Cost of Living

by James & Miel on September 9, 2009 · 0 comments

A city’s cost of living is not something I considered when I was about to graduate from college and needed to find a job. Competition was stiff, and I didn’t really care where I worked. I had always lived in Indiana, but my field did not have a lot of employers in my home state, so I knew that I’d probably have to leave to get a job. Which state I went to wasn’t really important, I just needed to find work wherever I could. I was fortunate enough to land two job offers, both in the Commonwealth of Virginia. I took the one closest to D.C. (eventually moving closer for subsequent jobs), not because of its location, but because it was a better job. As anyone in my position would be, I was excited (and a little nervous) but I was in for quite a shock when I finally moved out here and experienced first hand the giant impact that living in an expensive region can have on your finances.
The last three years have been quite an education in the impact of a high cost of living. I recently visited Bankrate’s Cost of Living Comparision Calculator to see exactly what the difference is between where I live now and where I grew up, and despite being intuitively aware of the difference, it was still disheartening to enter my salary and see the difference. According to Bankrate I could take a 36% decrease in salary back home and still maintain my current standard of living. That is simply unbelievable. Words can’t describe how that made me feel.
And yet I feel like I knew that already. A friend of mine purchased a house back in Indiana – before the housing market collapse, 5 minutes from where I went to High School, for less than $100,000. Even after housing prices took a nose-dive you couldn’t buy any sort of living structure for that amount out here. My rent payment is nearly three times as much as his mortgage. It all was quite shocking to me.
A lot of people can’t help where they live. There might be only a few places in the country where they could work in their chosen area. Or maybe they prefer to live near a certain city, or want to be close to family or friends. I could always move away, and one day I will. But this experience served to illustrate the substantial difference that living in a one city or another can make.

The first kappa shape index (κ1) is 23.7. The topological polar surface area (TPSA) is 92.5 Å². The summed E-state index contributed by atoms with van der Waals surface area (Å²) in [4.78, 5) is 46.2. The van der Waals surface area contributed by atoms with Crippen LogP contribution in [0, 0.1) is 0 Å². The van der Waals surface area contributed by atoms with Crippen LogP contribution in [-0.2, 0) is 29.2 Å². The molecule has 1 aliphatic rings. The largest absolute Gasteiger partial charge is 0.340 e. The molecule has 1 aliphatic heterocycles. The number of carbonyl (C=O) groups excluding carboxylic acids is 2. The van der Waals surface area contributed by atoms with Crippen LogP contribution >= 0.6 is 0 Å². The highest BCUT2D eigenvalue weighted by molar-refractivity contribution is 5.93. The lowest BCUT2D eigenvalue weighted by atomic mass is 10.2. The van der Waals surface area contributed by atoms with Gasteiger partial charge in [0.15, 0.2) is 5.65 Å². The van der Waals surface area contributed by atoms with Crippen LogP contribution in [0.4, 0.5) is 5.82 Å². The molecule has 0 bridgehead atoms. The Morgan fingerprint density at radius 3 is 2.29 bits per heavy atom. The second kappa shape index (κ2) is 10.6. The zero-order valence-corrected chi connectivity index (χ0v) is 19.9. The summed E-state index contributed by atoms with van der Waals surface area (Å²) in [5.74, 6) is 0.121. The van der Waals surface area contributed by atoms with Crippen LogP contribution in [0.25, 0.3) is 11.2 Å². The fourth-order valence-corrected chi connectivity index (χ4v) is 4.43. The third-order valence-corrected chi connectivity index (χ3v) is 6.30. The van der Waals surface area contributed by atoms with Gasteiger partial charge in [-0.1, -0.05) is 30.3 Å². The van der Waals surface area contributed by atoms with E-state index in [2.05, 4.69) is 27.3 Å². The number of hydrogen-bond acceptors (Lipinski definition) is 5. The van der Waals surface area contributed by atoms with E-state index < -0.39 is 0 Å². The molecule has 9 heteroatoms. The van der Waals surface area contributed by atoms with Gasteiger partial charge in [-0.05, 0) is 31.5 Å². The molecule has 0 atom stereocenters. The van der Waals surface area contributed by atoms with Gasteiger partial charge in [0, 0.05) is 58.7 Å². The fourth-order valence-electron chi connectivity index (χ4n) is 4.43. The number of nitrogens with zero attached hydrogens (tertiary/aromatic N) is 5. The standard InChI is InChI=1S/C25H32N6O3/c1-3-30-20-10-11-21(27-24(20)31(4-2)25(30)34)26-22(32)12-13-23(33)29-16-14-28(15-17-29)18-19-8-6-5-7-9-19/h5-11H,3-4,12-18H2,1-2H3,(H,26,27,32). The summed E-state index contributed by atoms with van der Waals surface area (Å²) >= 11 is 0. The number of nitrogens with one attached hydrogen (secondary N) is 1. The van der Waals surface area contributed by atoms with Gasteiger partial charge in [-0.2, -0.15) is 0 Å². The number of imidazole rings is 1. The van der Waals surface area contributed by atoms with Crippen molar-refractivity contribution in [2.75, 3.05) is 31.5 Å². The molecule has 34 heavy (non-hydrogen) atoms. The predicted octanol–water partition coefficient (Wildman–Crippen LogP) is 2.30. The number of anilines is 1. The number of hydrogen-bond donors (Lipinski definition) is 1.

But how are these city comparison figures generated? The United States Bureau of Labor Statistics publishes something called the Consumer Price Index, which is often mistakenly referred to as a Cost of Living Index. They are not exactly the same thing. The CPI measures the costs of certain goods and services on a city, regional and national level. A truly comprehensive Cost of Living not only takes in account the price of goods and services, but attempts quantify the quality disparity in other hard to quantify areas, such as public services and certain environmental factors. Even so, the Consumer Price Index is a good, objective, quantifiable place to start when discussing the price difference between two cities.

The Consumer Price Index is a massive index of the prices of various goods and services; covering everything from the price of chewing gum to the price of dry cleaning services. The full list of goods and services can be found here.

There are two CPI categories: CPI-U and CPI-W. CPI-W is for Urban Wage Earners and Clerical Workers, and CPI-U is all for All Urban Wage Earners, which includes everyone except the military and rural earners. CPI-W represents about a third of the population (it excludes professional, managerial, and technical workers) while the CPI-U represents roughly 80% of the U.S. population. The CPI is calculated by aggregating a series of indices that correspond to each good and service that is a part of the whole CPI. Each good or service is multiplied by a weight, and then compared to the previous period’s value to develop the rate of change of the price level of that particular good or service, as well as the rate of change of index as a whole.

The CPI is most commonly used as an economic indicator (an approximation of inflation, although it has been shown that the there isn’t a one-to-one mapping of CPI change to inflation) and is also commonly used to adjust income during union wage negotiations, as well as adjustments made to Social Security payments and other government-funded assistance.

To give you an idea of how these numbers work, we can look at the July 2009 CPI-U for both the national city average and for comparison purposes, the Midwest city average. The U.S. city average, on a 1982-84 base (meaning the CPI for 1982-84 is set at 100.00) was 215.351, whereas the Midwest city average, for the same base year, was 204.814 (the August 2009 CPI will be released on September 16th). So by looking at the numbers, you can approximately say that the Midwest is generally cheaper than average to live in. More information on the CPI can be found on Bureau of Labor Statistic’s website.

So in general, what does this mean from a personal finance standpoint? It clearly illustrates the influence that the city you choose to live in will have on your bottom line. If you are trying to build wealth, it can be quite difficult to reach your goals when it’s so expensive to live. It’s more than just rent or housing prices that are affected by your geographical region; almost every consumable good is priced differently depending on where you live. I was unaware of the extent of this influence when I first moved out East, and although I probably would have moved here anyway, it certainly wouldn’t have been such a shock.
As a reminder, you can always contact me using the link under my profile at the top right of the page. Also, I think I’m going to give Twitter a shot. If you’re so inclined, you can follow me at: @michael_DINK.
-Michael

@michael_DINK

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